Physiological and perceptual strain of firefighters during graded exercise to exhaustion at 40 and 10°C
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Original versionInternational Journal of Occupational Safety and Ergonomics, 2017, 12 10.1080/10803548.2017.1381468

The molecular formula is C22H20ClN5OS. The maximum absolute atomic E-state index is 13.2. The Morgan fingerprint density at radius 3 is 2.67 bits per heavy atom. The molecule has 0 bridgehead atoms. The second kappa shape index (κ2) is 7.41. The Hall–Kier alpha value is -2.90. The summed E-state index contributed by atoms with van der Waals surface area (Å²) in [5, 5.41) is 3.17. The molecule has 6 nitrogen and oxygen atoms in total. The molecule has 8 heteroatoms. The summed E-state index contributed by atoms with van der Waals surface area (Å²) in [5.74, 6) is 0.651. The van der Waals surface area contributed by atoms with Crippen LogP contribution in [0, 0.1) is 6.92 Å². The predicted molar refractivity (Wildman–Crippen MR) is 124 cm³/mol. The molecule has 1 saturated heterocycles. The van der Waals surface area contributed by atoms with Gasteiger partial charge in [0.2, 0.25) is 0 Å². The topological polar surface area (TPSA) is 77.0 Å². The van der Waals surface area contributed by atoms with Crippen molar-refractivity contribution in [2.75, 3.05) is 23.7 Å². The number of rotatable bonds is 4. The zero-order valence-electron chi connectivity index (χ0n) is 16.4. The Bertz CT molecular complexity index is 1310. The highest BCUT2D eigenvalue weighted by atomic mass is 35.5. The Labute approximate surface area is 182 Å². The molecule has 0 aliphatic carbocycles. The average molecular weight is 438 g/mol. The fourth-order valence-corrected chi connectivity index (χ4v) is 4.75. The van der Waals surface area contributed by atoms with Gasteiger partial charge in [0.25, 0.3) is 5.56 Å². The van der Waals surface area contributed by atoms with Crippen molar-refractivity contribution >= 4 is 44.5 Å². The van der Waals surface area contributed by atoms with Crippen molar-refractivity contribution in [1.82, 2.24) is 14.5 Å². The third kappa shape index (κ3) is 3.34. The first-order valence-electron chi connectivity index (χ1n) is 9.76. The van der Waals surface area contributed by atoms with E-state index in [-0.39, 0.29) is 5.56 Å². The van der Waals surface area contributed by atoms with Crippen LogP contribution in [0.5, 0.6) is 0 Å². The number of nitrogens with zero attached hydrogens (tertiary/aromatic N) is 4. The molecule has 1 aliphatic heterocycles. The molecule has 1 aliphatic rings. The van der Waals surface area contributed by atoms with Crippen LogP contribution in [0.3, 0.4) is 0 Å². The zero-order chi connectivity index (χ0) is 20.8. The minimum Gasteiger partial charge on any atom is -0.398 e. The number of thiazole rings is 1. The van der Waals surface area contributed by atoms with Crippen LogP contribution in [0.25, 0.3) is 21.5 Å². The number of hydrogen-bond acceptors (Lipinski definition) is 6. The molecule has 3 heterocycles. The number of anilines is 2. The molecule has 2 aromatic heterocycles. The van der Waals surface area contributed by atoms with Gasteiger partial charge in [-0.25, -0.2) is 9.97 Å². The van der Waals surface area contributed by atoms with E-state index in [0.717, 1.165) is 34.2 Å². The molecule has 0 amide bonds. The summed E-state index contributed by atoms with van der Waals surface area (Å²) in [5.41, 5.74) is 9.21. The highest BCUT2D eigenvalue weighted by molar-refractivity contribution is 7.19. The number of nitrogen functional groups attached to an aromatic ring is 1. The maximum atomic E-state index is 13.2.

Purpose. To study whether perceptual identification should be included as a measure to evaluate physiological stress. Methods. Physiological variables oxygen uptake (VO2), ventilation, heart rate, blood lactate concentration, rectal temperature (Trec) and mean skin temperature, and perceptual variables rate of perceived exertion, thermal sensation and time to exhaustion, were measured at submaximal and maximal intensities during graded exercise on a treadmill to exhaustion in 12 firefighters wearing protective clothing and extra mass at 40 and 10 °C. Physiological strain index (PhSI) and perceptual strain index (PeSI) were calculated. Results. Apart from Trec, all physiological and perceptual variables were higher at submaximal intensities of 40 °C. Time to exhaustion was 16% shorter and the corresponding VO2 was reduced by 7% in the heat. A high correlation (r = 89) between PhSI and PeSI was found at both temperatures. PeSI scores were equal to PhSI at both ambient temperatures, except at the two highest intensities in the heat, where PeSI was higher. Conclusions. These findings support use of perceptual identification to evaluate physiological stress. However, at very high intensities under hot conditions the perceptual strain was estimated higher than the physiological strain. More precise indexes are needed to include perceptual measures in safety standard.